sensors used in tandem.

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SEMINAR REPORT STEALTH IN FIGHTER AIRCRAFTS

9. STEALTH FEATURES OF SOME AIRCRAFT

9.1 SR-71 BLACKBIRD

Fig 9.1.1 SR-71 BLACKBIRD

Thirty years after its first flight, the SR-71(Fig 2.4.1.1)


Blackbird is still unmatched in height and speed. The Blackbird can
fly at an altitude of 100,000 or more and can go as fast as Mach 3.5
or 2,500 MPH.

The SR-71 is the fastest known aircraft. It was the only


aircraft that could fly its entire mission at supersonic speeds. The
only aircraft that even approaches the Blackbird's speed is the Mig
25, and it can only sustain Mach 3 for a few minutes.

The Blackbird operates at the extreme edge of Earth's


atmosphere and pilots are required to wear space suits like
astronauts in the event of an emergency. The Blackbird's paint is
highly sophisticated: it is formulated to radiate excess heat as well
as to disrupt incoming radar energy. It changes to blue at operating

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temperatures and altitudes. The Blackbird's tires are filled with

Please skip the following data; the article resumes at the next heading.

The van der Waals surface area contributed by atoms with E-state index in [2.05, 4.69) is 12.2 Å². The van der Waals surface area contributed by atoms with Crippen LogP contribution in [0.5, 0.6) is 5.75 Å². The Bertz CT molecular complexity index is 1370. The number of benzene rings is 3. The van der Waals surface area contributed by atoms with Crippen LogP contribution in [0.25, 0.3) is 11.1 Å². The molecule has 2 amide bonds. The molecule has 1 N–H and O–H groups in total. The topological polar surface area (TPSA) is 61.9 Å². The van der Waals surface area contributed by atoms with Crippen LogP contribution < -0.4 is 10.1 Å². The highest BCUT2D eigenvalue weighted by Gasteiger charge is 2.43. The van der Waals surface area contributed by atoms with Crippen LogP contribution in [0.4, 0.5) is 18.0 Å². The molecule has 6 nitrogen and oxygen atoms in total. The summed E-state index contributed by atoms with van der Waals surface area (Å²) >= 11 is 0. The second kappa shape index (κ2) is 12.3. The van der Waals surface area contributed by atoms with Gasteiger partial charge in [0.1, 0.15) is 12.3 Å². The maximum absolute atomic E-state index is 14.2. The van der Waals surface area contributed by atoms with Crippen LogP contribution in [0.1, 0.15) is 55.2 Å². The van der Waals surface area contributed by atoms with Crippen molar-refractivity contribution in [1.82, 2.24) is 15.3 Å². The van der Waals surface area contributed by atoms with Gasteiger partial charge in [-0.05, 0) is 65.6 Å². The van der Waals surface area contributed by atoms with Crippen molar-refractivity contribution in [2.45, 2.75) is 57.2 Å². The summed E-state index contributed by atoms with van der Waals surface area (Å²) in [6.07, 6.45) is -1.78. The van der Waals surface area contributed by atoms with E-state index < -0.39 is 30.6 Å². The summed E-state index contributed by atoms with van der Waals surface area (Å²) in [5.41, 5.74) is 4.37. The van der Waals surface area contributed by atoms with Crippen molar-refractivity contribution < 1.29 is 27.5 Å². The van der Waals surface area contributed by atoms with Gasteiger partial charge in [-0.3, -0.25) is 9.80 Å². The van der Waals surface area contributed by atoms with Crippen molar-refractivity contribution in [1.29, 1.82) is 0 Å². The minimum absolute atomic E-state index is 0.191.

nitrogen and impregnated with powdered aluminum to enable them
to withstand heat. The Blackbird's airframe is 90% titanium to
withstand the friction generated at Mach 3. The friction can cause
the Blackbird's skin to heat up to 400 degrees Fahrenheit.

The component parts of the Blackbird fit very loosely to allow


for expansion at high temperatures. At rest on the ground fuel leaks
out constantly, since the large tanks in the fuselage and wings only
seal at operating temperatures. There is little danger of fire,
however, since the fuel is very stable with an extremely high flash
point.

It took a lot of effort to keep the Blackbird in the air, an


estimate has put the cost of flying the Blackbird at more the
$200,000 per hour. The plan was taken by Lockheed Aircraft
Company's genius Kelly Johnson.
An aircraft at Mach 3 would have to sustain a high temperature. The
Blackbird would reach 326 degrees on the cockpit windshield and
426 degrees on the wing areas, which is hot enough to melt lead.

The electric switches and wires were gold-plated to increase


conductivity at high temperatures. Tires were filled with nitrogen
instead of air to prevent them from exploding as heat builds up in
flight. The Blackbird was painted black to lower the temperature, as